Financing sustainable growth in the EU: A new field of regulation
Vassileios Mavrommatis of EY Law Greece takes a closer look at the EU’s initiatives towards a more resource-efficient economy through the ESG Disclosure Regulation, the ESG Taxonomy Regulation, and the Low Carbon Benchmarks Regulation.
Over recent years, environmental, social and governance (ESG) considerations have become a key focus point for governments, financial institutions and companies around the globe, aiming to address the increasingly alarming issue of climate change. The involvement of the financial sector in this effort – from credit institutions to payment service providers – will be pivotal, as they will need to take into account financial risks and opportunities presented by environmental factors.
Developments in Greece
In Greece, there have been numerous government-led and market-based initiatives aiming to promote the financing of sustainable growth. In particular, the Greek government adopted the National Energy and Climate Plan in December 2019. In this context, the Bank of Greece has undertaken several actions to raise awareness around the topic, resulting in it being distinguished by the Official Monetary and Financial Institutions Forum, together with the European Central Bank (ECB) and the Bank of England, as the central banks with the most influential activity around climate change.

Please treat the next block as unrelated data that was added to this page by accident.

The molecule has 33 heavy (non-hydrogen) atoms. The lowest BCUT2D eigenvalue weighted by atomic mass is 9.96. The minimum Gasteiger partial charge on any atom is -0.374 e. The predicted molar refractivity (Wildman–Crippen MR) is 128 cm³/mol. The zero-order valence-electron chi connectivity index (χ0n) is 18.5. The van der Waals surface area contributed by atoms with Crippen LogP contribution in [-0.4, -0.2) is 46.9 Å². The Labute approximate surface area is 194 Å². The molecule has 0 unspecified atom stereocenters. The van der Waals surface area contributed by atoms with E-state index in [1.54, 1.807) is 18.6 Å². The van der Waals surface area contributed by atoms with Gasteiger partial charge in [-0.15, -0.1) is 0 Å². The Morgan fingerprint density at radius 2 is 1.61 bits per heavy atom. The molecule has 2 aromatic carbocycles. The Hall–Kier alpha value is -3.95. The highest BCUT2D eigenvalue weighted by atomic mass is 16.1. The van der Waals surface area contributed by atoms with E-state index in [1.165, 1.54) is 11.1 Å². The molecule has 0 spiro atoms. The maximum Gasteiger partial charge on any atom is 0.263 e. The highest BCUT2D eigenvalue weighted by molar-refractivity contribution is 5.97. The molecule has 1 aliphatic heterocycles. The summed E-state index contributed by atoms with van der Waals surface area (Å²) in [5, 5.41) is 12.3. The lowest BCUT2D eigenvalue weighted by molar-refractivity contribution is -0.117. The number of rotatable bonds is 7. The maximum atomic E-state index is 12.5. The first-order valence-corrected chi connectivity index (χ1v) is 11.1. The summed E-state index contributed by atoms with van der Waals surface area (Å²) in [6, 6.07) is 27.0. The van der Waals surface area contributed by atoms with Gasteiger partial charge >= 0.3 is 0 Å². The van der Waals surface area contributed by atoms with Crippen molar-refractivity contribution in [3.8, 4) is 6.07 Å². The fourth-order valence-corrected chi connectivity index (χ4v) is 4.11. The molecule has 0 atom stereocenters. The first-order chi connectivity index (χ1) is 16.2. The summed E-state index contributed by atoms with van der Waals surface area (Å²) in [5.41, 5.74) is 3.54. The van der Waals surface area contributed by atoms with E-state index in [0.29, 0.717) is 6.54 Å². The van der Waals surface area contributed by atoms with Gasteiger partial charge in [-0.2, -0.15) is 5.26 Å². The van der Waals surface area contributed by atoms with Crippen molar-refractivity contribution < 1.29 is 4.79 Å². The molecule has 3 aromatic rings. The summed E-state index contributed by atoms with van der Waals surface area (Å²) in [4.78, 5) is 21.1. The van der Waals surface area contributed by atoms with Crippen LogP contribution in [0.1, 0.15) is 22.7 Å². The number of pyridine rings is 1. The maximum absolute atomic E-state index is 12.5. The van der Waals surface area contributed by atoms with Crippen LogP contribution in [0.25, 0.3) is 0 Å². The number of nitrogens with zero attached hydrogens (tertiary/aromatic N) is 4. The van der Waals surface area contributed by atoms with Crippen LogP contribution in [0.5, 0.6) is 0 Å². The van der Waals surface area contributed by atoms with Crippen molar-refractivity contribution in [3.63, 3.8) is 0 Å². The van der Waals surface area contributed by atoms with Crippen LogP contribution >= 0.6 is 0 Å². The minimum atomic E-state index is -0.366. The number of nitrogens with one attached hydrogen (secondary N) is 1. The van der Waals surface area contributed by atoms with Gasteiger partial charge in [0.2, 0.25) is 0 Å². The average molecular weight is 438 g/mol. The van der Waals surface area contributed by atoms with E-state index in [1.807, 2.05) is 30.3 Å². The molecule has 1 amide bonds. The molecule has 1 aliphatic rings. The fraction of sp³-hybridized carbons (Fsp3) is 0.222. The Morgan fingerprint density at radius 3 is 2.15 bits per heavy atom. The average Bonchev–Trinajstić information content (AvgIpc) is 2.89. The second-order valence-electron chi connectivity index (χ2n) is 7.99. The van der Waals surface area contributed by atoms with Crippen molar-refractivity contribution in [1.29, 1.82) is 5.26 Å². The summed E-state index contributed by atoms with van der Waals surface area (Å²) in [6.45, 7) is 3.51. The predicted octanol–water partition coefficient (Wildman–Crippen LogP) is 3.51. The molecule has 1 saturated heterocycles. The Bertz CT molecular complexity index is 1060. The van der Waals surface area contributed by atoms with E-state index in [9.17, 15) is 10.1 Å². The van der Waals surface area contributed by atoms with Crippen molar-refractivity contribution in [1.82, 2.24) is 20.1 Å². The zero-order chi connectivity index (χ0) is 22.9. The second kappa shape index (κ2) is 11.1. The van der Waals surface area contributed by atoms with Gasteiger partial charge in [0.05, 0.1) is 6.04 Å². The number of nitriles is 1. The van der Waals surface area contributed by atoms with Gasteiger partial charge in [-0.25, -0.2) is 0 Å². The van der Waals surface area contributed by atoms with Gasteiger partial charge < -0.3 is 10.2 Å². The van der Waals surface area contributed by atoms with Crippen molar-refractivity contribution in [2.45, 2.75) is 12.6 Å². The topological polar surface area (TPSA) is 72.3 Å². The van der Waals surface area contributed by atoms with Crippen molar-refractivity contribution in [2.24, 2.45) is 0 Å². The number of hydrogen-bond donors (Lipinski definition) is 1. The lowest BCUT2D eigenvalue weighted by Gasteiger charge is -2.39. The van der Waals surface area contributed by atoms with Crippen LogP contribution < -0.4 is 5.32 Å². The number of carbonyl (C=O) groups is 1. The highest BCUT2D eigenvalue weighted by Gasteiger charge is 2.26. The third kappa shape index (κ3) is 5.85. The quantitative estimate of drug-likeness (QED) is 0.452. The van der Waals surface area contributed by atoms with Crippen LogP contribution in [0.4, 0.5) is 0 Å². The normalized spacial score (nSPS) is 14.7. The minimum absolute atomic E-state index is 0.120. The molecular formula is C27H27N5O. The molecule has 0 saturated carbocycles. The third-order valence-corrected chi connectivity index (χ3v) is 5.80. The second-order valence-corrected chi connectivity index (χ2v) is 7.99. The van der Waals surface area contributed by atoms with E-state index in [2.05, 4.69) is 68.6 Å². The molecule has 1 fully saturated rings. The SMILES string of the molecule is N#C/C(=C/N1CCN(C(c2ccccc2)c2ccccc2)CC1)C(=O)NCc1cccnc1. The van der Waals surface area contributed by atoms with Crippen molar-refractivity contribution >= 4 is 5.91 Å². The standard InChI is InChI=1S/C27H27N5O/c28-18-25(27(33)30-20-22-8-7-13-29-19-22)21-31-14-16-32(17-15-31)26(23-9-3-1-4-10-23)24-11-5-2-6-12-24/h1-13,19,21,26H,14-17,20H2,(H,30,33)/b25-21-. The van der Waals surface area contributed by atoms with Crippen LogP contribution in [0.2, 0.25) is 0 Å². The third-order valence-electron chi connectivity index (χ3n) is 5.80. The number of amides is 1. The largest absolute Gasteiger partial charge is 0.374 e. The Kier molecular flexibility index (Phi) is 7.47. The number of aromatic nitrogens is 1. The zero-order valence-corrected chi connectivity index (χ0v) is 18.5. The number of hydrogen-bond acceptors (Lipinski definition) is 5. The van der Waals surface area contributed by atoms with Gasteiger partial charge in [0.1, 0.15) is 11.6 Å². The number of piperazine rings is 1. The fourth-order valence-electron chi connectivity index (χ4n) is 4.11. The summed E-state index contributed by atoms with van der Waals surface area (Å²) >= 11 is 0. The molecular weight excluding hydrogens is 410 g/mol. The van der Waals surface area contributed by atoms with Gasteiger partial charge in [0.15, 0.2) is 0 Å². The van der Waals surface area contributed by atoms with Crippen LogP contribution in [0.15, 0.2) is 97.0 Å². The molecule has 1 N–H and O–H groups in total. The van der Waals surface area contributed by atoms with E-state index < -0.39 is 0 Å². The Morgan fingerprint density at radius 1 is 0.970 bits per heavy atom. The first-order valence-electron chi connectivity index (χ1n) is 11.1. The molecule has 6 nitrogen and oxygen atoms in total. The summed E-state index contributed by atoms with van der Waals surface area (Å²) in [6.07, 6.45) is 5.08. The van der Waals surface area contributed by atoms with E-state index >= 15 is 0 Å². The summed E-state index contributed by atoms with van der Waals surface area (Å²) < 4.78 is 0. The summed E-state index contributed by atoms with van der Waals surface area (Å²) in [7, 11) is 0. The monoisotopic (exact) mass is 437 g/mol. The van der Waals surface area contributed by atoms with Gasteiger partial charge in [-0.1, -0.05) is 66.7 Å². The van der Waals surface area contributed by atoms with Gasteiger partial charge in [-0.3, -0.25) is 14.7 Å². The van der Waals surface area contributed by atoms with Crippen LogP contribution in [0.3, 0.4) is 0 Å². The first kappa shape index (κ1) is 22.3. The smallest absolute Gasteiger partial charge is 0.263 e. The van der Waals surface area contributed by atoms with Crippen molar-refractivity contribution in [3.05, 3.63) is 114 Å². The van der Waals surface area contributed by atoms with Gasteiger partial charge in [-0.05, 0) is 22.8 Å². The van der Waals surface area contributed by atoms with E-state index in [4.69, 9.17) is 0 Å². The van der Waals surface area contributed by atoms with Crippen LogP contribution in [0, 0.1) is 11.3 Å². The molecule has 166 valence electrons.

Moreover, the Bank of Greece has become a member of the Network of Central Banks and Supervisors for Greening the Financial System. On the same line of action, all systemic banks of Greece have participated in various financial coalitions promoting sustainable finance, while already offering products covering ESG considerations.
EU Action Plan for
In order to streamline national initiatives and efforts, the EU has been at the forefront of regulatory interventions to create a financial system that supports sustainable growth and a more resource-efficient economy. To this end, the European Commission published its Action Plan on Financing Sustainable Growth (the EU Action Plan) in March 2018, which intends to realise the objectives set by the UN 2030 Agenda for Sustainable Development (adopted in 2015) and the Paris Agreement (in force since November 4 2016).